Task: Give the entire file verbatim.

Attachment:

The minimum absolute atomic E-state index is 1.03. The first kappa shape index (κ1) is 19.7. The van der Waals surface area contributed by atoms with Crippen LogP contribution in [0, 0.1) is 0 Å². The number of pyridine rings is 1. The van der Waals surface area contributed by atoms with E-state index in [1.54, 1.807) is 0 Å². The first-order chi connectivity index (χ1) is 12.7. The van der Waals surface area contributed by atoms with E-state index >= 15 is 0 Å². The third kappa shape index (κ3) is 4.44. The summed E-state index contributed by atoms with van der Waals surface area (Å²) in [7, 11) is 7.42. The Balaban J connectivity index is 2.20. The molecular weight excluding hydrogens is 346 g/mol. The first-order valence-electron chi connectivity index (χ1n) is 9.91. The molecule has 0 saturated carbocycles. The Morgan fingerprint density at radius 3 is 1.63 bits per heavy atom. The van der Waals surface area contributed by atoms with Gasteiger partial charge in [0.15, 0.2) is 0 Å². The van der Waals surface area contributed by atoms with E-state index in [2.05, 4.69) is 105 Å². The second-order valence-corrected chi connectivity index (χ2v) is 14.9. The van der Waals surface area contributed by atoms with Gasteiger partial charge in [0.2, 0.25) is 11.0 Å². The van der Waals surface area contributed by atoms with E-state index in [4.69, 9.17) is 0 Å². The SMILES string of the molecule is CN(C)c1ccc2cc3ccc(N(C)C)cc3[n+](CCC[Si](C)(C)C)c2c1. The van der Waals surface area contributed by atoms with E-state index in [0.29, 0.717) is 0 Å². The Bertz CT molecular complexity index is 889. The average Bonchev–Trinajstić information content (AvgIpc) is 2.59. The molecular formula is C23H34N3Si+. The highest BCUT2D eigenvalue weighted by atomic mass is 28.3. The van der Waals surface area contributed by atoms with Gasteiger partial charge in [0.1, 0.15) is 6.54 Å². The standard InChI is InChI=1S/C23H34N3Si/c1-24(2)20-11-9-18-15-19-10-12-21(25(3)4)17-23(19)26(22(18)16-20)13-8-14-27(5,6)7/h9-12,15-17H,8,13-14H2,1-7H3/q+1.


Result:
The minimum absolute atomic E-state index is 1.03. The first kappa shape index (κ1) is 19.7. The van der Waals surface area contributed by atoms with Crippen LogP contribution in [0, 0.1) is 0 Å². The number of pyridine rings is 1. The van der Waals surface area contributed by atoms with E-state index in [1.54, 1.807) is 0 Å². The first-order chi connectivity index (χ1) is 12.7. The van der Waals surface area contributed by atoms with E-state index >= 15 is 0 Å². The third kappa shape index (κ3) is 4.44. The summed E-state index contributed by atoms with van der Waals surface area (Å²) in [7, 11) is 7.42. The Balaban J connectivity index is 2.20. The molecular weight excluding hydrogens is 346 g/mol. The first-order valence-electron chi connectivity index (χ1n) is 9.91. The molecule has 0 saturated carbocycles. The Morgan fingerprint density at radius 3 is 1.63 bits per heavy atom. The van der Waals surface area contributed by atoms with Gasteiger partial charge in [0.15, 0.2) is 0 Å². The van der Waals surface area contributed by atoms with E-state index in [2.05, 4.69) is 105 Å². The second-order valence-corrected chi connectivity index (χ2v) is 14.9. The van der Waals surface area contributed by atoms with Gasteiger partial charge in [0.2, 0.25) is 11.0 Å². The van der Waals surface area contributed by atoms with E-state index in [4.69, 9.17) is 0 Å². The SMILES string of the molecule is CN(C)c1ccc2cc3ccc(N(C)C)cc3[n+](CCC[Si](C)(C)C)c2c1. The van der Waals surface area contributed by atoms with E-state index in [0.29, 0.717) is 0 Å². The Bertz CT molecular complexity index is 889. The average Bonchev–Trinajstić information content (AvgIpc) is 2.59. The molecular formula is C23H34N3Si+. The highest BCUT2D eigenvalue weighted by atomic mass is 28.3. The van der Waals surface area contributed by atoms with Gasteiger partial charge in [0.1, 0.15) is 6.54 Å². The standard InChI is InChI=1S/C23H34N3Si/c1-24(2)20-11-9-18-15-19-10-12-21(25(3)4)17-23(19)26(22(18)16-20)13-8-14-27(5,6)7/h9-12,15-17H,8,13-14H2,1-7H3/q+1.